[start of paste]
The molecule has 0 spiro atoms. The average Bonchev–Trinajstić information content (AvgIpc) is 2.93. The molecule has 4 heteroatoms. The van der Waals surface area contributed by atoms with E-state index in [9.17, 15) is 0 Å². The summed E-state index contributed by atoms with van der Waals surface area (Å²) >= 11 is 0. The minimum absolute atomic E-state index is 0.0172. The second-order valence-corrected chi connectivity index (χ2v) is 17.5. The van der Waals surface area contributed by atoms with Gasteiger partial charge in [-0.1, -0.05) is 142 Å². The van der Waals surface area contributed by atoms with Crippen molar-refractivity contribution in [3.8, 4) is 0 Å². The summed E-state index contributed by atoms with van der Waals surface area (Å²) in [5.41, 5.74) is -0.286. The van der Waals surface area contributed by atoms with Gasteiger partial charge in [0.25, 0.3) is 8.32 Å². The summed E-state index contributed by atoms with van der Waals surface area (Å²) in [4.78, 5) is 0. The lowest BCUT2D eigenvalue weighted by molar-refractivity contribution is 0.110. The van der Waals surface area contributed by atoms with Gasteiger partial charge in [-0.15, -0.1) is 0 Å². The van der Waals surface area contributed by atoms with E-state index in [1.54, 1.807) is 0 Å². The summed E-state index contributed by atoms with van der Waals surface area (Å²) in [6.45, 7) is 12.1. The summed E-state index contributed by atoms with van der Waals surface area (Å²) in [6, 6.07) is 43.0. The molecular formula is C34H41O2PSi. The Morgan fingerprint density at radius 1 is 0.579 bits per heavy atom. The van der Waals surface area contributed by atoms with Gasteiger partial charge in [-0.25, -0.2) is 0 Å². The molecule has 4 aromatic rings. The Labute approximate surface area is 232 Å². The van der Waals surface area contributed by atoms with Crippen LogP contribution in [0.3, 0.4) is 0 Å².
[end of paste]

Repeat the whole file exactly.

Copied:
The molecule has 0 spiro atoms. The average Bonchev–Trinajstić information content (AvgIpc) is 2.93. The molecule has 4 heteroatoms. The van der Waals surface area contributed by atoms with E-state index in [9.17, 15) is 0 Å². The summed E-state index contributed by atoms with van der Waals surface area (Å²) >= 11 is 0. The minimum absolute atomic E-state index is 0.0172. The second-order valence-corrected chi connectivity index (χ2v) is 17.5. The van der Waals surface area contributed by atoms with Gasteiger partial charge in [-0.1, -0.05) is 142 Å². The van der Waals surface area contributed by atoms with Crippen molar-refractivity contribution in [3.8, 4) is 0 Å². The summed E-state index contributed by atoms with van der Waals surface area (Å²) in [5.41, 5.74) is -0.286. The van der Waals surface area contributed by atoms with Gasteiger partial charge in [0.25, 0.3) is 8.32 Å². The summed E-state index contributed by atoms with van der Waals surface area (Å²) in [4.78, 5) is 0. The lowest BCUT2D eigenvalue weighted by molar-refractivity contribution is 0.110. The van der Waals surface area contributed by atoms with Gasteiger partial charge in [-0.15, -0.1) is 0 Å². The van der Waals surface area contributed by atoms with E-state index in [1.54, 1.807) is 0 Å². The summed E-state index contributed by atoms with van der Waals surface area (Å²) in [6.45, 7) is 12.1. The summed E-state index contributed by atoms with van der Waals surface area (Å²) in [6, 6.07) is 43.0. The molecular formula is C34H41O2PSi. The Morgan fingerprint density at radius 1 is 0.579 bits per heavy atom. The van der Waals surface area contributed by atoms with Gasteiger partial charge in [-0.25, -0.2) is 0 Å². The molecule has 4 aromatic rings. The Labute approximate surface area is 232 Å². The van der Waals surface area contributed by atoms with Crippen LogP contribution in [0.3, 0.4) is 0 Å².